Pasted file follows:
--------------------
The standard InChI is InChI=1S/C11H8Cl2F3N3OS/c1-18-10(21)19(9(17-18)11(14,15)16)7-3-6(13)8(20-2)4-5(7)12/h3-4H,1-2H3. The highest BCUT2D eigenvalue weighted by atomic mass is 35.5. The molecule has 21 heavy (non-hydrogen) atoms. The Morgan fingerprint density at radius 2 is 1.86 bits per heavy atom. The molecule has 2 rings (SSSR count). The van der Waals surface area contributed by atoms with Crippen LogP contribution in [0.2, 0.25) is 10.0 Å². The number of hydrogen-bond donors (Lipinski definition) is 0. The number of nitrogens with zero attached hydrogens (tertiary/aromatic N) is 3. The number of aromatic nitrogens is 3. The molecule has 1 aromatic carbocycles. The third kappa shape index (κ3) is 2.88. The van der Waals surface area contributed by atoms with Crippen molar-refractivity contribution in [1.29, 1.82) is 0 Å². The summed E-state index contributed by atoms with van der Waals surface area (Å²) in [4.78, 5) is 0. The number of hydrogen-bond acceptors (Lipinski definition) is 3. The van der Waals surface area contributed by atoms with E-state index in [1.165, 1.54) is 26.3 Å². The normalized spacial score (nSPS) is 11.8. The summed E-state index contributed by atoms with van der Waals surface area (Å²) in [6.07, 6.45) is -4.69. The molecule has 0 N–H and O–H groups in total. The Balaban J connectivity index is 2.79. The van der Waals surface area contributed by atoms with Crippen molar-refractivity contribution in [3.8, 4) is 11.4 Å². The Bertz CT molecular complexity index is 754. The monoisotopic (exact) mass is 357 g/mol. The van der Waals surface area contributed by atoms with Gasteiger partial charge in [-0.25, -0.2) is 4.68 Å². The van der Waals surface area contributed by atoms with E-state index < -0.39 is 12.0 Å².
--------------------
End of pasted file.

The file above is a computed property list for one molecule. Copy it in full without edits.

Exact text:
The standard InChI is InChI=1S/C11H8Cl2F3N3OS/c1-18-10(21)19(9(17-18)11(14,15)16)7-3-6(13)8(20-2)4-5(7)12/h3-4H,1-2H3. The highest BCUT2D eigenvalue weighted by atomic mass is 35.5. The molecule has 21 heavy (non-hydrogen) atoms. The Morgan fingerprint density at radius 2 is 1.86 bits per heavy atom. The molecule has 2 rings (SSSR count). The van der Waals surface area contributed by atoms with Crippen LogP contribution in [0.2, 0.25) is 10.0 Å². The number of hydrogen-bond donors (Lipinski definition) is 0. The number of nitrogens with zero attached hydrogens (tertiary/aromatic N) is 3. The number of aromatic nitrogens is 3. The molecule has 1 aromatic carbocycles. The third kappa shape index (κ3) is 2.88. The van der Waals surface area contributed by atoms with Crippen molar-refractivity contribution in [1.29, 1.82) is 0 Å². The summed E-state index contributed by atoms with van der Waals surface area (Å²) in [4.78, 5) is 0. The number of hydrogen-bond acceptors (Lipinski definition) is 3. The van der Waals surface area contributed by atoms with E-state index in [1.165, 1.54) is 26.3 Å². The normalized spacial score (nSPS) is 11.8. The summed E-state index contributed by atoms with van der Waals surface area (Å²) in [6.07, 6.45) is -4.69. The molecule has 0 N–H and O–H groups in total. The Balaban J connectivity index is 2.79. The van der Waals surface area contributed by atoms with Crippen molar-refractivity contribution in [3.8, 4) is 11.4 Å². The Bertz CT molecular complexity index is 754. The monoisotopic (exact) mass is 357 g/mol. The van der Waals surface area contributed by atoms with Gasteiger partial charge in [-0.25, -0.2) is 4.68 Å². The van der Waals surface area contributed by atoms with E-state index < -0.39 is 12.0 Å².